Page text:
Wednesday, April 13, 2011

Every Part Of The Body Is An Expressive Instrument Of The Soul

Day 13 of the WEGO writing challenge: Pick up a book and open it. Use the first sentence that you read as the title of today's blog post.

"Every part of the body is an expressive instrument of the soul."  - Signs of Life by Scott Hahn.

Everyone speaks without using their voice.

I remember from my days as a nurse educator that only 10 percent of our communication is verbal. The other 90 percent is information relayed by our posture, our expression, our movements, and our proximity to others. We all intuitively know this to some degree. Sometimes this 90 percent of communication is called "body language".

While working as a staff educator in an Alzheimer's community, becoming fluent in speaking the language of the body was a vital skill. Many times body language was the only means of effective communication that those in advanced dementia states were able to use. I recall one conversation in particular with a client named Dick. Dick was very hard of hearing and refused to wear his hearing aids. in addition, he had severely limited speech ability at that point in his Alzheimer's disease, so our conversation utilized very few words. It went something like this:

Dick approached me with brow furrowed, cradling his left arm with his right hand, and a pained expression in his eyes.

I stood directly in front of him and smiled. He gave me a nod of recognition, and rubbed his arm, which had a gauze bandage wrapped around his forearm. The skin encircling the bandage was bruised.

I pointed at his bandage with a quizzical look in my eyes.

"Oh," Dick said. "Fell."

I gave him a gentle pat on the shoulder, then looked at him with a question in my eyes.

"Hurts." he said.

A medication nurse was standing about ten feet away in front of her med cart, busily dispensing medications to other patients. I pointed down the hallway in her direction, and looked back at Dick.

"Nurse?" he asked.

I nodded and patted his arm gently. I began to walk in the nurse's direction, and Dick took my hand. He shuffled slowly down the hallway with me.

He stopped halfway there. "Pills?" he asked.

I turned to face him and smiled. I nodded my head, then looked at him with eyebrows raised.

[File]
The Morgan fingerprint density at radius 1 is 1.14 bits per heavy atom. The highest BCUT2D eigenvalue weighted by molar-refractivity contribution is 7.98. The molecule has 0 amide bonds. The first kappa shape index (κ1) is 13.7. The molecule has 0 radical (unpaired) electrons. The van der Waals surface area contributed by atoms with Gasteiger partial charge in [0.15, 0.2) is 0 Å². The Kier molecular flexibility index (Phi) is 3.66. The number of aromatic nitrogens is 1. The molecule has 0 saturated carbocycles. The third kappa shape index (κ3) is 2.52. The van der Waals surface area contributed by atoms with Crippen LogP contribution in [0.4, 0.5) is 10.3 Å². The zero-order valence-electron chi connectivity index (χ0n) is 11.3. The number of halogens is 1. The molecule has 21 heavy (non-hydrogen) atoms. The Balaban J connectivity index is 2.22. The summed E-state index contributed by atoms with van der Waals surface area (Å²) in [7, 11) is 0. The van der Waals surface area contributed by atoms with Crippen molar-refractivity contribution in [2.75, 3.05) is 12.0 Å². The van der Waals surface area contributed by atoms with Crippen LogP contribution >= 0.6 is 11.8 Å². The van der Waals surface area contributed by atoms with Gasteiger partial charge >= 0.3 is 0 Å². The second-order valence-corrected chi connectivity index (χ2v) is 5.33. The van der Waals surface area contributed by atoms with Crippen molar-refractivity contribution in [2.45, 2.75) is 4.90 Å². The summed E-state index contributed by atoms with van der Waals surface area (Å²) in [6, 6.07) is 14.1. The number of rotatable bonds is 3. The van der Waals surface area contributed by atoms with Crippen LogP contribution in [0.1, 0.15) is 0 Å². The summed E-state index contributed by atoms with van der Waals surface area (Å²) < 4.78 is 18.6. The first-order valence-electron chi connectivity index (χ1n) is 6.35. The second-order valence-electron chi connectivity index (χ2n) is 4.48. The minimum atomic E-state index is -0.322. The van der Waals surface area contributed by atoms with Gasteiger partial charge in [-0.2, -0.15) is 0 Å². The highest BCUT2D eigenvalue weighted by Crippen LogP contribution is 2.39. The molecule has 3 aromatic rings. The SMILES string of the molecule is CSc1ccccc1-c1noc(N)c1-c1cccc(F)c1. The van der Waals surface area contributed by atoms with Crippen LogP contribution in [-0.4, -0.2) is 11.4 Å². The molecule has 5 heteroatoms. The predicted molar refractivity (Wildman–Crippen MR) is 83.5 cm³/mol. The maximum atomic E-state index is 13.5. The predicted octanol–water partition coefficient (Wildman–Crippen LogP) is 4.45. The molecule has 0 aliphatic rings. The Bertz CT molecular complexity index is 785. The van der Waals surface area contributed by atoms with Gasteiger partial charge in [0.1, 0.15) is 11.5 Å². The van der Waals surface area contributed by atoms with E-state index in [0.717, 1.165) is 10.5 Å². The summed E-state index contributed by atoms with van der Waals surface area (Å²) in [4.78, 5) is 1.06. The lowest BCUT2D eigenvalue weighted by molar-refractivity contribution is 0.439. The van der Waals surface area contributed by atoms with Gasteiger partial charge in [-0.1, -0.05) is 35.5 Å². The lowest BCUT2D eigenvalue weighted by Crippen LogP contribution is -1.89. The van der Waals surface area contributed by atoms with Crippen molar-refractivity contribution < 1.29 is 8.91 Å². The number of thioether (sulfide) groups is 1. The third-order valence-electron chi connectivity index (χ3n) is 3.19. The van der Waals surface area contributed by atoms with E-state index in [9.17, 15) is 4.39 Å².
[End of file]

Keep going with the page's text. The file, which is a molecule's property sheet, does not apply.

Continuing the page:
I could see him deciding whether he needed to take something for the pain. "OK." he said.

We made our way together to the med cart, and Dick looked expectantly at me. He clearly was asking me to do the talking.

"Hi Janet," I said. "Dick would like me to tell you that his arm hurts." I looked to him for affirmation and he nodded. I left him in Janet's capable hands, but as I turned to leave, I could see Dick's expression change from pained to relieved. I felt the same way.

As I walked back to my office, it occurred to me that I hadn't actually said one word to Dick, but we had communicated pretty well.

5 comments:

Anonymous said...

well written

annie said...

Would that not be a wonderful way for us to communicate with our doctors? Imagine...we don't even have to speak and they understand what we need...priceless. Dick was in good hands.

Kelly said...

Well, here's my try:

"Why Miss Lacy, I take the pain from your back, and I have to put it somewhere, and it's not going to hurt the bedpost, so I put it there." The Irrational Season by Madeleine L'Engle.

It did take a few books to get a sentence I could work with, but on this third try, I got a winner. I'd like to leave some pain with the bedpost, wouldn't you?

Madeleine L'Engle is a favorite writer and her Crosswicks Journals are a gift. A good friend of mine says books are either windows or mirrors and the best books are both. These books are windows in to Madeleine's life but I often feel like I am looking into a mirror, one that reflects a deeper image with clarity.

Jenny Pettit said...

I loved reading this, and I loved that it was real. And I can't WAIT to show Shawn:)

Julia said...

Thanks, everyone.

Kelly - I'd LOVE to leave my pain on the bedpost! What great imagery. Thanks for sharing.

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